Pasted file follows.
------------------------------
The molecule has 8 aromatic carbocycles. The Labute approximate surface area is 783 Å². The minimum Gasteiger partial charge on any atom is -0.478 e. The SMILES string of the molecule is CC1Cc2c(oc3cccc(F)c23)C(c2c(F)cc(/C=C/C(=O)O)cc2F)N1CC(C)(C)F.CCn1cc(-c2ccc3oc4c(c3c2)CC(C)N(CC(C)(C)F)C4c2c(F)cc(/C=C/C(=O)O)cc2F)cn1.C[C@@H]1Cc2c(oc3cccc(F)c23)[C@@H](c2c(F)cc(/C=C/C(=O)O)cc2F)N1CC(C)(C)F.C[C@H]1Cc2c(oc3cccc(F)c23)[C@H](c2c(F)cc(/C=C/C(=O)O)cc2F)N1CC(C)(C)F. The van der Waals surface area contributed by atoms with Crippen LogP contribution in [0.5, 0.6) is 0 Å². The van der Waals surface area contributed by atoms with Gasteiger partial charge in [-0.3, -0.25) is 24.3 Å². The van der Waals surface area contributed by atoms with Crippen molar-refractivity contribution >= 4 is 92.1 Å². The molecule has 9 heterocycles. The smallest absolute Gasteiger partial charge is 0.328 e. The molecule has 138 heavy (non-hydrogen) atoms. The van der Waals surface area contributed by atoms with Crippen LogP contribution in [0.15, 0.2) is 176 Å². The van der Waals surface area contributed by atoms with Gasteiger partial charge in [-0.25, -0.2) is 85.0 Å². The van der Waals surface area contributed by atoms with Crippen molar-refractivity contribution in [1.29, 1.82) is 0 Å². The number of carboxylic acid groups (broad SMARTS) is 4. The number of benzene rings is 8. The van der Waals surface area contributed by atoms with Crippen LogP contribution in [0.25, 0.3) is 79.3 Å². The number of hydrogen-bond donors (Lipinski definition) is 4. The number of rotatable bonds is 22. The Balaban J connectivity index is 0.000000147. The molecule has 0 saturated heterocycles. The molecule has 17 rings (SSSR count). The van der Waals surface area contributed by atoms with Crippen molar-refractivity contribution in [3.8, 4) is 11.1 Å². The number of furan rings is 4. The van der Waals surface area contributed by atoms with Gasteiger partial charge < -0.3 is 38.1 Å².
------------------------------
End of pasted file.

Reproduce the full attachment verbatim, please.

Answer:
The molecule has 8 aromatic carbocycles. The Labute approximate surface area is 783 Å². The minimum Gasteiger partial charge on any atom is -0.478 e. The SMILES string of the molecule is CC1Cc2c(oc3cccc(F)c23)C(c2c(F)cc(/C=C/C(=O)O)cc2F)N1CC(C)(C)F.CCn1cc(-c2ccc3oc4c(c3c2)CC(C)N(CC(C)(C)F)C4c2c(F)cc(/C=C/C(=O)O)cc2F)cn1.C[C@@H]1Cc2c(oc3cccc(F)c23)[C@@H](c2c(F)cc(/C=C/C(=O)O)cc2F)N1CC(C)(C)F.C[C@H]1Cc2c(oc3cccc(F)c23)[C@H](c2c(F)cc(/C=C/C(=O)O)cc2F)N1CC(C)(C)F. The van der Waals surface area contributed by atoms with Crippen LogP contribution in [0.5, 0.6) is 0 Å². The van der Waals surface area contributed by atoms with Gasteiger partial charge in [-0.3, -0.25) is 24.3 Å². The van der Waals surface area contributed by atoms with Crippen molar-refractivity contribution >= 4 is 92.1 Å². The molecule has 9 heterocycles. The smallest absolute Gasteiger partial charge is 0.328 e. The molecule has 138 heavy (non-hydrogen) atoms. The van der Waals surface area contributed by atoms with Crippen LogP contribution in [0.15, 0.2) is 176 Å². The van der Waals surface area contributed by atoms with Gasteiger partial charge in [-0.25, -0.2) is 85.0 Å². The van der Waals surface area contributed by atoms with Crippen molar-refractivity contribution in [1.29, 1.82) is 0 Å². The number of carboxylic acid groups (broad SMARTS) is 4. The number of benzene rings is 8. The van der Waals surface area contributed by atoms with Crippen LogP contribution in [0.25, 0.3) is 79.3 Å². The number of hydrogen-bond donors (Lipinski definition) is 4. The number of rotatable bonds is 22. The Balaban J connectivity index is 0.000000147. The molecule has 0 saturated heterocycles. The molecule has 17 rings (SSSR count). The van der Waals surface area contributed by atoms with Crippen molar-refractivity contribution in [3.8, 4) is 11.1 Å². The number of furan rings is 4. The van der Waals surface area contributed by atoms with Gasteiger partial charge < -0.3 is 38.1 Å².